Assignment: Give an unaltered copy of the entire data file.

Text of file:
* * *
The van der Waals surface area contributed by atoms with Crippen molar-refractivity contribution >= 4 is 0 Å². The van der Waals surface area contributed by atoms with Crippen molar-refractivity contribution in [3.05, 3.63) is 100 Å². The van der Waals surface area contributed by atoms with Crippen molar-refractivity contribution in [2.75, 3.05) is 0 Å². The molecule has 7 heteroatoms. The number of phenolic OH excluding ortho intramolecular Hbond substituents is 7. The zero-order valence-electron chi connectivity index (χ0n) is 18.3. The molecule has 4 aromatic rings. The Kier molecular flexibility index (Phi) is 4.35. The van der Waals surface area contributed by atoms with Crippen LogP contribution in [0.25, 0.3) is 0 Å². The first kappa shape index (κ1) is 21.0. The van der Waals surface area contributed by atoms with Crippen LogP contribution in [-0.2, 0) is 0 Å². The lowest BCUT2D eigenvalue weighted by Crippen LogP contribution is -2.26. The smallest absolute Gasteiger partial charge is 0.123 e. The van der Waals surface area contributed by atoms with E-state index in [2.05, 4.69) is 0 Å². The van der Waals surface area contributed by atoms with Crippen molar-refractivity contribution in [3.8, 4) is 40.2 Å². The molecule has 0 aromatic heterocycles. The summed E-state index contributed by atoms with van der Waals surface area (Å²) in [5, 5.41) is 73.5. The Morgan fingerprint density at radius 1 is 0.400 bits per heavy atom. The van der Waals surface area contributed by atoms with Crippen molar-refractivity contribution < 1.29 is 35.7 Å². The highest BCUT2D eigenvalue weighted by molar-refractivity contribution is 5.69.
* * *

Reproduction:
The van der Waals surface area contributed by atoms with Crippen molar-refractivity contribution >= 4 is 0 Å². The van der Waals surface area contributed by atoms with Crippen molar-refractivity contribution in [3.05, 3.63) is 100 Å². The van der Waals surface area contributed by atoms with Crippen molar-refractivity contribution in [2.75, 3.05) is 0 Å². The molecule has 7 heteroatoms. The number of phenolic OH excluding ortho intramolecular Hbond substituents is 7. The zero-order valence-electron chi connectivity index (χ0n) is 18.3. The molecule has 4 aromatic rings. The Kier molecular flexibility index (Phi) is 4.35. The van der Waals surface area contributed by atoms with Crippen LogP contribution in [0.25, 0.3) is 0 Å². The first kappa shape index (κ1) is 21.0. The van der Waals surface area contributed by atoms with Crippen LogP contribution in [-0.2, 0) is 0 Å². The lowest BCUT2D eigenvalue weighted by Crippen LogP contribution is -2.26. The smallest absolute Gasteiger partial charge is 0.123 e. The van der Waals surface area contributed by atoms with E-state index in [2.05, 4.69) is 0 Å². The van der Waals surface area contributed by atoms with Crippen molar-refractivity contribution in [3.8, 4) is 40.2 Å². The molecule has 0 aromatic heterocycles. The summed E-state index contributed by atoms with van der Waals surface area (Å²) in [5, 5.41) is 73.5. The Morgan fingerprint density at radius 1 is 0.400 bits per heavy atom. The van der Waals surface area contributed by atoms with Crippen molar-refractivity contribution < 1.29 is 35.7 Å². The highest BCUT2D eigenvalue weighted by molar-refractivity contribution is 5.69.